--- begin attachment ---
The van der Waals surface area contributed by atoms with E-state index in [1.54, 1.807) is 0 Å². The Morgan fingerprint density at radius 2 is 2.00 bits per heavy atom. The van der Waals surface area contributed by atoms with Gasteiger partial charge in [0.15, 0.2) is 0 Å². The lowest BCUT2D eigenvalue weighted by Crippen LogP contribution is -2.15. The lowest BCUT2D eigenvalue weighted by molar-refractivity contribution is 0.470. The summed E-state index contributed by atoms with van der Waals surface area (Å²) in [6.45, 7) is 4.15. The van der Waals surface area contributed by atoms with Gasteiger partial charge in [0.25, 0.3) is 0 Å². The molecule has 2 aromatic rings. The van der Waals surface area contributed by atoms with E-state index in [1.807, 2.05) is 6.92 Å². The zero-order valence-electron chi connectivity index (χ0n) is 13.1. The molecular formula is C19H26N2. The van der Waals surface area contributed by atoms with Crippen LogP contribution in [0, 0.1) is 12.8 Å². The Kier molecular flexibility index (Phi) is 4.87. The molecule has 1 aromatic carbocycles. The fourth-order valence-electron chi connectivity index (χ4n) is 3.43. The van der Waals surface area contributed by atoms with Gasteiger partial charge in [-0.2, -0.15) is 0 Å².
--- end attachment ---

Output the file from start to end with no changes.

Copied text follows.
The van der Waals surface area contributed by atoms with E-state index in [1.54, 1.807) is 0 Å². The Morgan fingerprint density at radius 2 is 2.00 bits per heavy atom. The van der Waals surface area contributed by atoms with Gasteiger partial charge in [0.15, 0.2) is 0 Å². The lowest BCUT2D eigenvalue weighted by Crippen LogP contribution is -2.15. The lowest BCUT2D eigenvalue weighted by molar-refractivity contribution is 0.470. The summed E-state index contributed by atoms with van der Waals surface area (Å²) in [6.45, 7) is 4.15. The van der Waals surface area contributed by atoms with Gasteiger partial charge in [0.25, 0.3) is 0 Å². The molecule has 2 aromatic rings. The van der Waals surface area contributed by atoms with E-state index in [1.807, 2.05) is 6.92 Å². The zero-order valence-electron chi connectivity index (χ0n) is 13.1. The molecular formula is C19H26N2. The van der Waals surface area contributed by atoms with Crippen LogP contribution in [0, 0.1) is 12.8 Å². The Kier molecular flexibility index (Phi) is 4.87. The molecule has 1 aromatic carbocycles. The fourth-order valence-electron chi connectivity index (χ4n) is 3.43. The van der Waals surface area contributed by atoms with Gasteiger partial charge in [-0.2, -0.15) is 0 Å².